Early Christianity in North Britain

Leonie Hayne


This lecture was originally conceived as Early Christianity in Scotland,
but that is, of course, a misnomer, in that there was no country called Scotland
at the time of which I am speaking, the 6th to 8th centuries. Better to say
North Britain, the area north of the Humber river, the southern boundary of
the kingdom of Northumbria, recently formed by the union of two provinces,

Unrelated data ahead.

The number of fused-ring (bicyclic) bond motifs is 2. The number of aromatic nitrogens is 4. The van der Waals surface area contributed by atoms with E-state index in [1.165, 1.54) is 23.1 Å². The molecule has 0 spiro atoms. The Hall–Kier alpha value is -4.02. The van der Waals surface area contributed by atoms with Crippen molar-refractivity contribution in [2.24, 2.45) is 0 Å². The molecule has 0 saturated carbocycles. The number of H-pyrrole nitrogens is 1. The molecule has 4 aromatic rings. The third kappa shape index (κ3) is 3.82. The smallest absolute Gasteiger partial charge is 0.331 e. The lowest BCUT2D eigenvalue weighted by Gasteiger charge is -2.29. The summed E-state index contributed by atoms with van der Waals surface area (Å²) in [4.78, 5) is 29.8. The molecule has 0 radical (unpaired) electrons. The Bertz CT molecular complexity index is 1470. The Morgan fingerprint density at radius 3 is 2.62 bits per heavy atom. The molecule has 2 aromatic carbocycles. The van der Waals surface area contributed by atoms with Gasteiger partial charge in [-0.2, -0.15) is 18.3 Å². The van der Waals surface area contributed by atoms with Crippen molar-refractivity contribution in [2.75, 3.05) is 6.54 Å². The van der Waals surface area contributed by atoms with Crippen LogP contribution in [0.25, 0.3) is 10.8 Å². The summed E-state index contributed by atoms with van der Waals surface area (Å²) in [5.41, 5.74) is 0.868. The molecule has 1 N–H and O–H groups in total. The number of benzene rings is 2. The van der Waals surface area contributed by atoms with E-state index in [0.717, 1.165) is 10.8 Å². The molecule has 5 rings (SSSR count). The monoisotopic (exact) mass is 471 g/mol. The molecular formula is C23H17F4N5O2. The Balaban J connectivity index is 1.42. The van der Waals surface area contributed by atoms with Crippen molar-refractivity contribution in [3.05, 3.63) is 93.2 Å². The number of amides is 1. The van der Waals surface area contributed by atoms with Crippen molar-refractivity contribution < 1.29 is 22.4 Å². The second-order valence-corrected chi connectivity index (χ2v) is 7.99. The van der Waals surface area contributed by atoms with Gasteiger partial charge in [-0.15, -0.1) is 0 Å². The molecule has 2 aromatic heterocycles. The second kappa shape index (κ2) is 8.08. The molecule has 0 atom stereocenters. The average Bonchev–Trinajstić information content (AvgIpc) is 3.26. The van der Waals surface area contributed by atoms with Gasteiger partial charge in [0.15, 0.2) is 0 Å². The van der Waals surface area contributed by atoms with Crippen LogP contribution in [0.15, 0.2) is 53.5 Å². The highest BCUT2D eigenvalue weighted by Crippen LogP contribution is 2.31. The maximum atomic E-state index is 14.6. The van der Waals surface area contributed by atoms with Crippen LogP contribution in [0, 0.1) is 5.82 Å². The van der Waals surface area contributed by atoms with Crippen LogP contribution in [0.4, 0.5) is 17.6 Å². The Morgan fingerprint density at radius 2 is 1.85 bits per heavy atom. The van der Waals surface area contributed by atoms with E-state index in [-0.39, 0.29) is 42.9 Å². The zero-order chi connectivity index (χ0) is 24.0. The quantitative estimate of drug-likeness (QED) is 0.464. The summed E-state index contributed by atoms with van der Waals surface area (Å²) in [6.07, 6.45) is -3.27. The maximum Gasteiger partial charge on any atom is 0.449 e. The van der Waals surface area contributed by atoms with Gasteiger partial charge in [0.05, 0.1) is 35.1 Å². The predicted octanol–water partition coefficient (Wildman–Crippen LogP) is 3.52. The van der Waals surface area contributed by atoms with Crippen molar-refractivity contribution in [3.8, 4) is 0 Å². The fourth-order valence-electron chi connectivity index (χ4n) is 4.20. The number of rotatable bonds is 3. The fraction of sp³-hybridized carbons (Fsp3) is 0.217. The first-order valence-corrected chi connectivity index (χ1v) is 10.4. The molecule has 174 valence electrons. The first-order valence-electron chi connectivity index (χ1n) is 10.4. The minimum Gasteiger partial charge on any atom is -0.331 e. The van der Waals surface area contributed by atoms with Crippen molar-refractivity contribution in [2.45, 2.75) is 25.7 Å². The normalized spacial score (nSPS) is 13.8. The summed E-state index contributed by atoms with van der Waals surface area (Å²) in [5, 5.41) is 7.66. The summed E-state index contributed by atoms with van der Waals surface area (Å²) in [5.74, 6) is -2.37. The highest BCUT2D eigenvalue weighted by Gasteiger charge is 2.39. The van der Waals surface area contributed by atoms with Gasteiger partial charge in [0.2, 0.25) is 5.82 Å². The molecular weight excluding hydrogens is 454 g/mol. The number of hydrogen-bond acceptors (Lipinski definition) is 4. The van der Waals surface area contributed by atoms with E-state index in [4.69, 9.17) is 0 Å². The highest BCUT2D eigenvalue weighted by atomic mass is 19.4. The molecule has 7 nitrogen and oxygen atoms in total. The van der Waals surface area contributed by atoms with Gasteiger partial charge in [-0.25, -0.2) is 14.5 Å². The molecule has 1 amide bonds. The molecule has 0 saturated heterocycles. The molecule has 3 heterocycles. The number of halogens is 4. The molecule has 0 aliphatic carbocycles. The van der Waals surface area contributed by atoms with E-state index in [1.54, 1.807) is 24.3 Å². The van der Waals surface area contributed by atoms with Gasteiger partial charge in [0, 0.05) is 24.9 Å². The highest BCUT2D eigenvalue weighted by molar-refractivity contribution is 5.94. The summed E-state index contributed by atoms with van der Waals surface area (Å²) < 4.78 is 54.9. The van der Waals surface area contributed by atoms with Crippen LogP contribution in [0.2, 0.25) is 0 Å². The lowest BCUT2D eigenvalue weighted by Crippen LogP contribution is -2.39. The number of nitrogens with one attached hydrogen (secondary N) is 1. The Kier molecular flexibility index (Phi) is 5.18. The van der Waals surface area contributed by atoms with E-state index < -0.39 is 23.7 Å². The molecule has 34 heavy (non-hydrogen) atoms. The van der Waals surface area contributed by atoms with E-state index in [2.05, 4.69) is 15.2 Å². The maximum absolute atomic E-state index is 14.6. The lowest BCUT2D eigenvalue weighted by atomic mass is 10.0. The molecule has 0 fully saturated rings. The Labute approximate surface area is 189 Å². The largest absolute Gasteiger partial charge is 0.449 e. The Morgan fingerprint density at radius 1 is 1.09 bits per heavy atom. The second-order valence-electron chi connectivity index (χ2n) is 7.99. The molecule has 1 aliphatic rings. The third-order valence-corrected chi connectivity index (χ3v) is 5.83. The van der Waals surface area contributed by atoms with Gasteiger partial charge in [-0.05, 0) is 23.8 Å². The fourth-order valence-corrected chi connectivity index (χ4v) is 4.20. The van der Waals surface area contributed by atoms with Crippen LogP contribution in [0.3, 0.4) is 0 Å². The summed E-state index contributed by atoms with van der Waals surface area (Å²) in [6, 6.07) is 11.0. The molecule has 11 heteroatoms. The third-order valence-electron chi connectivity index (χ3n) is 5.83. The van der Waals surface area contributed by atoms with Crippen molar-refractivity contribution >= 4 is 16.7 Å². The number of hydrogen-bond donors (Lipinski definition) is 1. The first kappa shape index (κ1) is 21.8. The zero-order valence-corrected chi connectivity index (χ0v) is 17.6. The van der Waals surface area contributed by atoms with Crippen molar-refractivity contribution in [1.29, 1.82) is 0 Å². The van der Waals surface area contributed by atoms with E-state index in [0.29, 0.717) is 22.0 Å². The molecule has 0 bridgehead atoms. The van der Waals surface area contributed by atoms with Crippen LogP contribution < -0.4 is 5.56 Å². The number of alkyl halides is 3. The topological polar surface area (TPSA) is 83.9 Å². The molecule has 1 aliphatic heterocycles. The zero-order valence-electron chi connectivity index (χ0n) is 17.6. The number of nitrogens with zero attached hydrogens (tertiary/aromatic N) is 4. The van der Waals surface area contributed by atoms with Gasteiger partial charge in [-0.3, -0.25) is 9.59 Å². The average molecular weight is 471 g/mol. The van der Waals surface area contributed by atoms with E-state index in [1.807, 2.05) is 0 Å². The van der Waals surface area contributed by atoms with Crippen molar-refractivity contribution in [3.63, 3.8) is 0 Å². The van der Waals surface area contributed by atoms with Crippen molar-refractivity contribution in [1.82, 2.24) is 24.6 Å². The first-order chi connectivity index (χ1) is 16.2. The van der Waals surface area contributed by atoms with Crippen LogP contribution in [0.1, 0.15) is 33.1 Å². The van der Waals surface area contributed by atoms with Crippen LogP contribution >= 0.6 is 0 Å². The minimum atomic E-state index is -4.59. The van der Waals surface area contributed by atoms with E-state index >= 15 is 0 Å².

Deira and Bemicia. Some of the inhabitants of this northern area, those in
Dal Riata, were certainly called Scots (or Scoti), but they had come from
north Ireland. In our sources, Scotia signified Ireland, and the Scots were the
Irish. In the east of modem Scotland there were Picts, in Northumbria there
were Angles, in Strathclyde Britons. In this area, and at this time, there
flourished a Scottish-Irish form of Christianity, Celtic Christianity, which in
the 7th and 8th centuries was swallowed by a Christianity introduced in the
south by Rome, Catholic Christianity)


early Christianity

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